Josh Allen 6:25
that makes sense back to that point of data. Right? You know, ultimately, if it's that third party solution, how much access or control long term do you have on the data and what does that look like? Especially as we get away from from third party driving? One other thing in franchise marketing that I know we've touched on is we often see at the local level, a lot of investment in direct response media, but as we know, and you kind of alluded to understanding that customer journey, and the amount of touch points in that customer journey is double digits now in many cases, on average before people make an actual purchase, complete elite and whatever it may be. And there doesn't seem to be enough kind of mid to upper funnel media being placed on the local level, on a per location basis. Where do you see? Do you see that evolving in 2022? Do you still think, you know, businesses are going to lag behind in this front? And for those that want to kind of start to expand beyond let's say lower funnel search and things of that nature? Where do you think makes the most sense for them to expand? Yeah,
Andrew Beckman 7:23
I think it's twofold. One is the brand understanding that Hey, someone searching for serves a product to click on and come to my site and take action. You know, can happen when it's only to a certain extent, they have to build that impression share. So there's that there's also the publishers and ad networks that have a targeting and allow for them to do awareness tactics in a geographical location. So there's a combo of the two. So but what we're looking at is how do I get the most out of my Google search and when my way up and then okay, my social strategies. What does my impression share look like on social as well? How my first party data being utilized there, and then going up, you know, maybe connected TV or other video assets, where God is what will help build the awareness in order to fashion and drive that consumer down to the to the actual sale or lead. So it's a marketing mix that needs to constantly be fine tune to get that to influence on that. Consumers pack the purchase. Yeah.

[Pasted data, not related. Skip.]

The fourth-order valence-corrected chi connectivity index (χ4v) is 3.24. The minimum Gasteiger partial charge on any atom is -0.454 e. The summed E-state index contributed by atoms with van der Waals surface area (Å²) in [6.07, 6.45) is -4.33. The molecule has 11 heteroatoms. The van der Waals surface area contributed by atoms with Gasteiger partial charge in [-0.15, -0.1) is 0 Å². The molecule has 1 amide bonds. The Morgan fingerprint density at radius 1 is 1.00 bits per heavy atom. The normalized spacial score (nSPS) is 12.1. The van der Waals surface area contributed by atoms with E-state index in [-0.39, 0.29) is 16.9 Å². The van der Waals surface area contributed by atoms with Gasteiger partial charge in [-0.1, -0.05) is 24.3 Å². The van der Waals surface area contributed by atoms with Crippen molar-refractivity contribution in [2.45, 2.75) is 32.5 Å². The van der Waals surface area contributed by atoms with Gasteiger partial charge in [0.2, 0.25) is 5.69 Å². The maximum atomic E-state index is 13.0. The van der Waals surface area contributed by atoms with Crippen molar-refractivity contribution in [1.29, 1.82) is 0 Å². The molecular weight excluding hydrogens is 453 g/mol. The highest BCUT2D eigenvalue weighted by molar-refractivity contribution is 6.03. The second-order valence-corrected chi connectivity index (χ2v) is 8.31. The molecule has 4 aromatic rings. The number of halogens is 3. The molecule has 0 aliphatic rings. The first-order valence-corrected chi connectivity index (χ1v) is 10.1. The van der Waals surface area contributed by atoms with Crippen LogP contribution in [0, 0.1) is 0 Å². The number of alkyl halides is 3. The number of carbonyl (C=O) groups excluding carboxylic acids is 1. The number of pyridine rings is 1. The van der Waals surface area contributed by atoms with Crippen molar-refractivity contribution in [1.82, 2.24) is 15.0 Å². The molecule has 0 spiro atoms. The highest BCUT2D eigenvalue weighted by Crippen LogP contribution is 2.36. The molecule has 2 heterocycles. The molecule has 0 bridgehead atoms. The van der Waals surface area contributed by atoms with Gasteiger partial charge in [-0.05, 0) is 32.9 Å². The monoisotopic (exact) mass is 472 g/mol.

Josh Allen 8:52
And I think on the local level, even YouTube specifically is getting more and more accessible in terms of the creative the calls to action. You know, spend levels that are required for an individual franchise or business location to actually not need a ridiculous amount of ad spend in order to actually see some lift and see someone's in awareness or even potentially impacting, you know, direct response and customer generation. One other things more broadly, right? We're This is the time of year where we kind of we look back, but we look forward as well. What do you see generally, or or even specific channels tactics that maybe marketing executives still kind of struggle with or get their arms around with I know we touched on privacy and the importance of first party data as we go forward. Do you see particular things that seem I guess maybe based on your experience in the business common sense, but still are missed in a lot of ways at the brand level?